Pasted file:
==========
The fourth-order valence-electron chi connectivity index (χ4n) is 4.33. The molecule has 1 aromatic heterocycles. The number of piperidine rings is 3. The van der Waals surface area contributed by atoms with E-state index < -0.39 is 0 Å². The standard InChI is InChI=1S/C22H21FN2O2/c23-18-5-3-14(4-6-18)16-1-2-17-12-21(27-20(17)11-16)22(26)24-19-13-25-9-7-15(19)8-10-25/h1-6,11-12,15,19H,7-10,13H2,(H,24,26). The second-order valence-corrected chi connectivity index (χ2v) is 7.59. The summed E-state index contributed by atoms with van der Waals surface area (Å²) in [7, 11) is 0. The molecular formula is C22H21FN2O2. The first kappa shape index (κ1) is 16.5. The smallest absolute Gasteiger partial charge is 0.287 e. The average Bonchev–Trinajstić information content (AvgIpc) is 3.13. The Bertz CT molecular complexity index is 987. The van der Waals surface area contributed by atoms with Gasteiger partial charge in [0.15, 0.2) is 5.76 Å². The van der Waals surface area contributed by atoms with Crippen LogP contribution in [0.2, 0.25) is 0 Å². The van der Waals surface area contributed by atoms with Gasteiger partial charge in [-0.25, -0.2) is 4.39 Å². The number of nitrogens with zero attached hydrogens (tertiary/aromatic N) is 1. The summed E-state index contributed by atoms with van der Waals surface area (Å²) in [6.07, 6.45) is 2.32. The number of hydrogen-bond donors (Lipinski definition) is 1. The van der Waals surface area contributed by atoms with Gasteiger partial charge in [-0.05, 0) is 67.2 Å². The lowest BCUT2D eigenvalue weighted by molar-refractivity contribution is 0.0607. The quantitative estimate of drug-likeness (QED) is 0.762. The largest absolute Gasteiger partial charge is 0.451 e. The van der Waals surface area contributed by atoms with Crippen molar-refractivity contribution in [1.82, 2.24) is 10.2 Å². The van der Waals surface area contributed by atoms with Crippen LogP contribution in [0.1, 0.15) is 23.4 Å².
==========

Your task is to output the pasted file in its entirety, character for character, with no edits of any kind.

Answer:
The fourth-order valence-electron chi connectivity index (χ4n) is 4.33. The molecule has 1 aromatic heterocycles. The number of piperidine rings is 3. The van der Waals surface area contributed by atoms with E-state index < -0.39 is 0 Å². The standard InChI is InChI=1S/C22H21FN2O2/c23-18-5-3-14(4-6-18)16-1-2-17-12-21(27-20(17)11-16)22(26)24-19-13-25-9-7-15(19)8-10-25/h1-6,11-12,15,19H,7-10,13H2,(H,24,26). The second-order valence-corrected chi connectivity index (χ2v) is 7.59. The summed E-state index contributed by atoms with van der Waals surface area (Å²) in [7, 11) is 0. The molecular formula is C22H21FN2O2. The first kappa shape index (κ1) is 16.5. The smallest absolute Gasteiger partial charge is 0.287 e. The average Bonchev–Trinajstić information content (AvgIpc) is 3.13. The Bertz CT molecular complexity index is 987. The van der Waals surface area contributed by atoms with Gasteiger partial charge in [0.15, 0.2) is 5.76 Å². The van der Waals surface area contributed by atoms with Crippen LogP contribution in [0.2, 0.25) is 0 Å². The van der Waals surface area contributed by atoms with Gasteiger partial charge in [-0.25, -0.2) is 4.39 Å². The number of nitrogens with zero attached hydrogens (tertiary/aromatic N) is 1. The summed E-state index contributed by atoms with van der Waals surface area (Å²) in [6.07, 6.45) is 2.32. The number of hydrogen-bond donors (Lipinski definition) is 1. The van der Waals surface area contributed by atoms with Gasteiger partial charge in [-0.05, 0) is 67.2 Å². The lowest BCUT2D eigenvalue weighted by molar-refractivity contribution is 0.0607. The quantitative estimate of drug-likeness (QED) is 0.762. The largest absolute Gasteiger partial charge is 0.451 e. The van der Waals surface area contributed by atoms with Crippen molar-refractivity contribution in [1.82, 2.24) is 10.2 Å². The van der Waals surface area contributed by atoms with Crippen LogP contribution in [0.1, 0.15) is 23.4 Å².